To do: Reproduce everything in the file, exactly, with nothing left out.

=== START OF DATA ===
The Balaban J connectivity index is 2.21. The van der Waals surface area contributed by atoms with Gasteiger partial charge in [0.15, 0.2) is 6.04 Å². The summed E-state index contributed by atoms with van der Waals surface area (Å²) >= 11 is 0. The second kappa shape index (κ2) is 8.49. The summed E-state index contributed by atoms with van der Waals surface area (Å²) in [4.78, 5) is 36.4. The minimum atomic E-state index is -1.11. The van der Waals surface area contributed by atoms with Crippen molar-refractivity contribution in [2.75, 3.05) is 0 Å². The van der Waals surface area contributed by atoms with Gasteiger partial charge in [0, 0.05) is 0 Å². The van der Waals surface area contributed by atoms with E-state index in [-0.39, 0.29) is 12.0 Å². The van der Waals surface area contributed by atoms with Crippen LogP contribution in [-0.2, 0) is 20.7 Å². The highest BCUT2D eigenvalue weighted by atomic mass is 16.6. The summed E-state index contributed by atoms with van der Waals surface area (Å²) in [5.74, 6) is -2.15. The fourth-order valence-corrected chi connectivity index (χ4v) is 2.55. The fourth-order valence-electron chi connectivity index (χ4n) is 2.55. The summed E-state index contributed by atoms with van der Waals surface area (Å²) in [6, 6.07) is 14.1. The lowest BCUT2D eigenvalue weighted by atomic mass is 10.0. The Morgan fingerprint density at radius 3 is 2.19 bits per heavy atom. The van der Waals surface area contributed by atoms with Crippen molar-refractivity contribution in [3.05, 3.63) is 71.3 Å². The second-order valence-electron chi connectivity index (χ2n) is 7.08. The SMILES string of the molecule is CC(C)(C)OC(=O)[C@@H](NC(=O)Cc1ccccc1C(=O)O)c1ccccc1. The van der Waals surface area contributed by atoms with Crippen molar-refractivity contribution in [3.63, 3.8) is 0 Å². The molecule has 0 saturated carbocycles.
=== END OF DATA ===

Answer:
The Balaban J connectivity index is 2.21. The van der Waals surface area contributed by atoms with Gasteiger partial charge in [0.15, 0.2) is 6.04 Å². The summed E-state index contributed by atoms with van der Waals surface area (Å²) >= 11 is 0. The second kappa shape index (κ2) is 8.49. The summed E-state index contributed by atoms with van der Waals surface area (Å²) in [4.78, 5) is 36.4. The minimum atomic E-state index is -1.11. The van der Waals surface area contributed by atoms with Crippen molar-refractivity contribution in [2.75, 3.05) is 0 Å². The van der Waals surface area contributed by atoms with Gasteiger partial charge in [0, 0.05) is 0 Å². The van der Waals surface area contributed by atoms with E-state index in [-0.39, 0.29) is 12.0 Å². The van der Waals surface area contributed by atoms with Crippen LogP contribution in [-0.2, 0) is 20.7 Å². The highest BCUT2D eigenvalue weighted by atomic mass is 16.6. The summed E-state index contributed by atoms with van der Waals surface area (Å²) in [5.74, 6) is -2.15. The fourth-order valence-corrected chi connectivity index (χ4v) is 2.55. The fourth-order valence-electron chi connectivity index (χ4n) is 2.55. The summed E-state index contributed by atoms with van der Waals surface area (Å²) in [6, 6.07) is 14.1. The lowest BCUT2D eigenvalue weighted by atomic mass is 10.0. The Morgan fingerprint density at radius 3 is 2.19 bits per heavy atom. The van der Waals surface area contributed by atoms with Crippen molar-refractivity contribution in [3.05, 3.63) is 71.3 Å². The second-order valence-electron chi connectivity index (χ2n) is 7.08. The SMILES string of the molecule is CC(C)(C)OC(=O)[C@@H](NC(=O)Cc1ccccc1C(=O)O)c1ccccc1. The van der Waals surface area contributed by atoms with Crippen molar-refractivity contribution in [3.63, 3.8) is 0 Å². The molecule has 0 saturated carbocycles.